WARNING: If you’re reading this, there is a very strong chance you’re looking at news on your favourite game. Please, it’s imperative you click on to discover crucial information.
Matthew Holland never planned to add his dogs to Divinity: Original Sin 2. It happened on a lark, but turned into a wholesome story about his two canine companions. Holland worked as a scripter at Larian, the studio behind the fantasy RPG. While they were designing Fort Joy, an introductory island prison, the team came up with a quest about two separated dogs who wanted to find one another. At the time, their names were just “Dog A” and “Dog B”. While brainstorming with lead writer Sarah Baylus, Holland jokingly pitched the names of his two dogs, Buddy and Emily. The names stuck and Buddy became the lonely dog on the beach at Fort Joy who was missing his partner, Emmie. Although they planned a golden retriever modeled after the real Buddy, it turned out that a golden dog on a white beach wasn’t so easy to see. Buddy became a black labrador in-game, but his personality stayed golden.
But Divinity: Original Sin 2 is not the only game to immortalise its developers pets. It turns out videogames are full of cat cameos and designer s dogs. Some are sentimental tributes to pets that have died while others are loving takedowns of catty behavior, but they are all lasting memories of some furry best friends.
Video game worlds are facades, and sometimes we catch a glimpse of what's beyond. Recently, while exploring one of the intricate levels of Dusk, I somehow managed to slip through the cracks and found myself on the other side of the invisible partition that upholds the illusion of coherent space. I'd entered a world of broken, gravity-defying architecture, and there in the middle of the level had opened a pit that revealed a vast grey void beneath my feet. Close by, there was an exasperated message on the ground: "YOU AREN'T SUPPOSED TO BE HERE, GO AWAY."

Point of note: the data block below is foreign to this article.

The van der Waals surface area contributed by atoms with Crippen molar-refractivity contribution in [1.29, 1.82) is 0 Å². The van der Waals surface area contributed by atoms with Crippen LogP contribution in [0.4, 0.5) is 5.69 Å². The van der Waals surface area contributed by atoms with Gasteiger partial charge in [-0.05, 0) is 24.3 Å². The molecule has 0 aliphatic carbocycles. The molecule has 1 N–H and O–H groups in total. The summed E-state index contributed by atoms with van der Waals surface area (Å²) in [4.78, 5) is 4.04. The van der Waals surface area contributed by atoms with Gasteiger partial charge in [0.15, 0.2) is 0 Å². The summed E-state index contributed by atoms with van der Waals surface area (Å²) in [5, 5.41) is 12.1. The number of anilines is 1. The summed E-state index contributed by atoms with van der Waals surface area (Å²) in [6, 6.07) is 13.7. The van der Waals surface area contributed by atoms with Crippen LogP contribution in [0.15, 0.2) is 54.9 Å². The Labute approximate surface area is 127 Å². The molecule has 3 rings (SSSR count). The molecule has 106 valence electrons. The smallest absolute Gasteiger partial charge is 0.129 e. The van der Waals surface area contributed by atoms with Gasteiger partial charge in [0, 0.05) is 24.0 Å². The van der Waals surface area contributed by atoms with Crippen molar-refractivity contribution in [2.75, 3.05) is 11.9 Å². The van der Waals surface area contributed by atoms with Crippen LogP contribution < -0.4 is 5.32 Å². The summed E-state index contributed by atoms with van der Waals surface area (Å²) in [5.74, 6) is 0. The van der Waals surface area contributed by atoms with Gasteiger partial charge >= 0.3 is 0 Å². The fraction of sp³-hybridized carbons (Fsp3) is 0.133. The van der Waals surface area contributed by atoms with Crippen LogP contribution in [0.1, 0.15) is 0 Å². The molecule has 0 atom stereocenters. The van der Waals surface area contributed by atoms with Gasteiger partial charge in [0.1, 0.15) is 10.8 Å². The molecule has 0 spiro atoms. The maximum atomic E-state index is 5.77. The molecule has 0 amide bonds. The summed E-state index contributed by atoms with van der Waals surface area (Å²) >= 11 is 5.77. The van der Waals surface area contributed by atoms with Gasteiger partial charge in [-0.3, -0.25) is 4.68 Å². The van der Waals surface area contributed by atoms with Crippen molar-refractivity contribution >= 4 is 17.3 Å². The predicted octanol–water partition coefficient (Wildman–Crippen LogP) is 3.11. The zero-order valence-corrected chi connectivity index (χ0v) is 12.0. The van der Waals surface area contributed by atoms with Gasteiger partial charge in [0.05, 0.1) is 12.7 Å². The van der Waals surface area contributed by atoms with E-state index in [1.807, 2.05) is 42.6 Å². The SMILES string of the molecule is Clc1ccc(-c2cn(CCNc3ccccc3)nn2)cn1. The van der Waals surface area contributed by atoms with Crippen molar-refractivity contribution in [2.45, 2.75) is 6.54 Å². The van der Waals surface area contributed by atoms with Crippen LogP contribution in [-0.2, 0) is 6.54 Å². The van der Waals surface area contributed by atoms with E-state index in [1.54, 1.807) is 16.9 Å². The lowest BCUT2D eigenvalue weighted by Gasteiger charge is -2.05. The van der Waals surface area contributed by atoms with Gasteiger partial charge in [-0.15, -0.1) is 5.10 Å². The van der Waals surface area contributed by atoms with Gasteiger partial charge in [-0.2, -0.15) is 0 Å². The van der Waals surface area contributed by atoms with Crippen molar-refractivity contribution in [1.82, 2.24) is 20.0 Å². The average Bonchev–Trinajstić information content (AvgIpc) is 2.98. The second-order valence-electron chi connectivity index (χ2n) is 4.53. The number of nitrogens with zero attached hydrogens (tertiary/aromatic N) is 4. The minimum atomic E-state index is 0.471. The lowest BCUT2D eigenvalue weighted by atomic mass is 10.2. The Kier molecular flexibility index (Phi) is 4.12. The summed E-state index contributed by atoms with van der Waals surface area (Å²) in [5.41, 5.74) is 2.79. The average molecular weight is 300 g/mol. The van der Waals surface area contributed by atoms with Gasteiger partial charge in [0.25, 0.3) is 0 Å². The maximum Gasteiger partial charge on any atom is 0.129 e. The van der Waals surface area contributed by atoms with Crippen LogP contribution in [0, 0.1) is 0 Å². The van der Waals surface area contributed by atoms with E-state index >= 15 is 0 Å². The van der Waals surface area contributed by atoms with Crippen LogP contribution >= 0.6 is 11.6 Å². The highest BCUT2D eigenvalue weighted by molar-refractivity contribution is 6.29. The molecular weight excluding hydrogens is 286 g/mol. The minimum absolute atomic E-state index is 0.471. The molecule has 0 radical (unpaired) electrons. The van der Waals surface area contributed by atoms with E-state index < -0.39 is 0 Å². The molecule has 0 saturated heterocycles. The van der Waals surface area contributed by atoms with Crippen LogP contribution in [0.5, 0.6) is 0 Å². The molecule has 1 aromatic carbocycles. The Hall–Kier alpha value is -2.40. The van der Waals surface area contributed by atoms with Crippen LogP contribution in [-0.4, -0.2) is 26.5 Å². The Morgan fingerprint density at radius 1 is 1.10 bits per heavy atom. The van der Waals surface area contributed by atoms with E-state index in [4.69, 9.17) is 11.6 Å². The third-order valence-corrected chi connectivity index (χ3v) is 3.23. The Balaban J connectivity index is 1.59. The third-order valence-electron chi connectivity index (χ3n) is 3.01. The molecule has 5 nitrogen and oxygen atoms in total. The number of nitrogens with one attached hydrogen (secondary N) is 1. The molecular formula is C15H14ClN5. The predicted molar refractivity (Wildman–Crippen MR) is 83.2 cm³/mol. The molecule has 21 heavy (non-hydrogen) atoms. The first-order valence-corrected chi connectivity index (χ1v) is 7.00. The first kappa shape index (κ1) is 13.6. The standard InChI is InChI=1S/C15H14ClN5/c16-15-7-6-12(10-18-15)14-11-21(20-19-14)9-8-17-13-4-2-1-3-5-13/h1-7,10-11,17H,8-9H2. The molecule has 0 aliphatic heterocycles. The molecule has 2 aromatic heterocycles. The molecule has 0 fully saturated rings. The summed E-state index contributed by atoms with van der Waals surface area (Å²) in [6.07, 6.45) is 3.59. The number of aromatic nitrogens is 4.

Anyone who's spent a lot of time playing games will have their own stories of discovering the cordoned-off spaces behind spaces. We know the strange feeling of clipping through the ground only to plunge into a bottomless void while the level we've been exploring recedes into the distant ether above us; a tiny island unto itself, a dwindling speck suspended in the great digital void.
These are accidents and glitches, but then again, if we're not supposed to gaze into the abyss, then why is the void such a popular trope in games? It seems any self-respecting fantasy game offers its players a tour of the void: There's the Void of the Dishonored games (read more about it here), the Fade of the Dragon Age series, the Realm Between Realms of God of War (2018). Divinity: Original Sin 2 and Pillars of Eternity 2: Deadfire also dip their toes into the great nothingness. These are metaphysical spaces inhabited by or associated with gods and spirits, the afterlife, and, most significant of all, origins and acts of creation. They are displaced and timeless, existing in between or beyond conventional space-time, and are only accessible through special pathways that pierce the veil: dreams, visions, rituals, death or magic.